The schedule for the Royal Conservatory’s 2022 21C festival has been announced. As usual it’s heavy on premieres and this year showcases the Kronos Quartet. The three things that are likely of most interest to OR readers are:
The premiere of Gould’s Wall by Brian Current co-presented with Tapestry Opera. It’s a re-imagining of the life of Glenn Gould and features singers climbing along the wall of The Royal Conservatory’s atrium. It opens on January 12th and runs until the 16th.
Marc Neikrug’s A Song by Mahler gets a single performance on January 15th at 8pm in Koerner Hall. It tells the story of a singer and her husband coming to terms with Alzheimer’s.
A recital by Gerald Finley and Julius Drake at 3pm on January 23rd in Koerner Hall. This features the premiere of a new song cycle by Marc-Anthony Turnage plus lots of other goodies.
I think my best recent discovery on the web has been Wigmore Hall’s Youtube channel. There’s a wealth of material in various genres but, from my point of view, the real glory are the song recitals. I’ve seen particularly good ones from Gerry Finley and Sarah Connolly and, more recently, really well thought out programmes from Allan Clayton and Stephanie Wake-Edwards and from Ema Nikolovska. Many readers will remember her “virtual” Toronto Summer Music recital a few months ago. This one is just as good!
Songs and Love and Sorrow is a new CD of music by Peter Lieberson played by the Finnish Radio Symphony Orchestra and its chief conductor Hannu Lintu. There are two works on the album. The first is The Six Realms; a cello symphony in six movements heavily influenced by Tibetan Buddhism. The soloist here is Lieberson’s close friend Anssi Karttunen. Curiously this work was commissioned by the Toronto Symphony Orchestra as part of Yo-Yo Ma’s Silk Road Project and premiered by them with Yo -Yo Ma conducted by Jukka-Pekka Saraste. For more information on the piece see the Composer’s Notes.
If you didn’t catch it live last night there’s a really lovely concert up on the Royal Opera House Youtube channel which should be available for a couple of weeks. Tony Pappano is at the piano with Louise Alder singing Britten, Strauss and Handel, Toby Spence with some Butterworth plus Gerald Finley with Finzi, Turnage and Britten. The boys finish off with the Pearl Fishers duet. Along the way, Morgen is sung by Louise and danced quite beautifully to choreography by Wayne McGregor by Francesca Hayward and Cesar Corrales. It’s weird, and even eerie, to see a concert from a large empty theatre but there we are. Highly recommended.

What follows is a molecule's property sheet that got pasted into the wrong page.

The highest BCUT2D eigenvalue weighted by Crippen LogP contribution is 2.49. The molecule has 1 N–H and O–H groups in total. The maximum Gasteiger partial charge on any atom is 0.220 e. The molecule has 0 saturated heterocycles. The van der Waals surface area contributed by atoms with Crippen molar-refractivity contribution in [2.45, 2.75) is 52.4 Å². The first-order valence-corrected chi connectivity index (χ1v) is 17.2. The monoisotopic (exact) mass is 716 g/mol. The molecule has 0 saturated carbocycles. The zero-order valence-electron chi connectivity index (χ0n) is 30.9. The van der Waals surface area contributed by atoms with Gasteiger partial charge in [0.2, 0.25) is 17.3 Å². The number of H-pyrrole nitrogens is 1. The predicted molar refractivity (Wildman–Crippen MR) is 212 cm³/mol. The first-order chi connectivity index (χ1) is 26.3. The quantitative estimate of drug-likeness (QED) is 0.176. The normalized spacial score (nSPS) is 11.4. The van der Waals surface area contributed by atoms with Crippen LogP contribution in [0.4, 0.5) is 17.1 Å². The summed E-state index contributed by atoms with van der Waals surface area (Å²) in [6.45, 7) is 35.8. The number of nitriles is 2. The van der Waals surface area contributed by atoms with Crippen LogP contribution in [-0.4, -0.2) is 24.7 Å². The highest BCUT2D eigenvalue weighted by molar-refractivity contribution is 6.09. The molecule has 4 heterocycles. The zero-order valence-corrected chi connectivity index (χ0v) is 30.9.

John Adams’ 2005 opera Doctor Atomic, about the development of the first atomic weapon, comes over very effectively on CD. I think this is because, in essence, it’s more oratorio than opera. There’s very little action in the stage version. So little in fact that Peter Sellars staged the original production rather the way he stages oratorios with lots of stylized movement by the chorus and the introduction of dancers. There are definite advantages to having the music without the distraction of the visuals.
The Art Song Foundation of Canada has launched a new free on-line magazine called, somewhat unsurprisingly, Art Song Canada. The first issue has three articles including a very interesting one by Gerald Finley. You can sign up for it and see the first issue here.
A listing I missed on the weekend… On November 25th at 2.30pm in the Jane Mallet Theatre, VOICEBOX:Opera in Concert are presenting Massenet’s Werther with Matt Chittick in the title role, Isabel Bayrakdarian as Charlotte and Brett Polegato as Albert. Narmina Afandiyeva directs from the piano.
This afternoon I saw Gerry Finley and Julius Drake in recital at Koerner Hall. In other words, two supreme exponents of the art of lieder at the top of their game in a hall with near perfect acoustics. They performed Beethoven and Schubert settings of Goethe texts, some Tchaikovsky and some Rachmaninoff, which gave Julius ample opportunity to show off. They finished up with settings of folky things by Copland, Barber, Respighi and Britten. The last was The Crocodile; a very silly and funny piece I hadn’t heard before. The encore was by Healey Willans and Gerry gave a very nice plug for the Canadian Art Song Project. Insert standard list of adjectival phrases describing top notch singing and accompaniment. My humble scribing is not worthy.
April is a busy month for fully staged opera. Canadian Opera opens two productions and there are shows from Opera Atelier, Against the Grain and Essential Opera. First up is the COC’s revival of Robert Lepage’s production of Stravinsky’s The Nightingale and Other Short Fables. This opens on April 13th and runs to May 13th. In 2009 it sold out so this time there are nine performances. Also at the COC there’s Donizetti’s Anna Bolena completing the Tudor trilogy. It opens on April 28th with nine performances closing May 26th.
The fall season will open with Tchaikovsky’s Eugene Onegin in the Carsen production as predicted yesterday. The (pleasant) surprise is that Gordon Bintner will sing the title role. Joyce El-Khoury sings Tatiana and Joseph Kaiser is Lensky. Johannes Debus conducts.
This review first appeared in the print edition of Opera Canada.
The 1994 recording of Peter Maxwell Davies’ opera Resurrection, previously released on Collins has now been re-released on the Naxos label. It’s a hugely ambitious and somewhat confusing work; even harder to get to grips with on CD than it might be with visuals. It’s an anarchic parody of establishment figures and attitudes executed via a pastiche of multiple musical styles.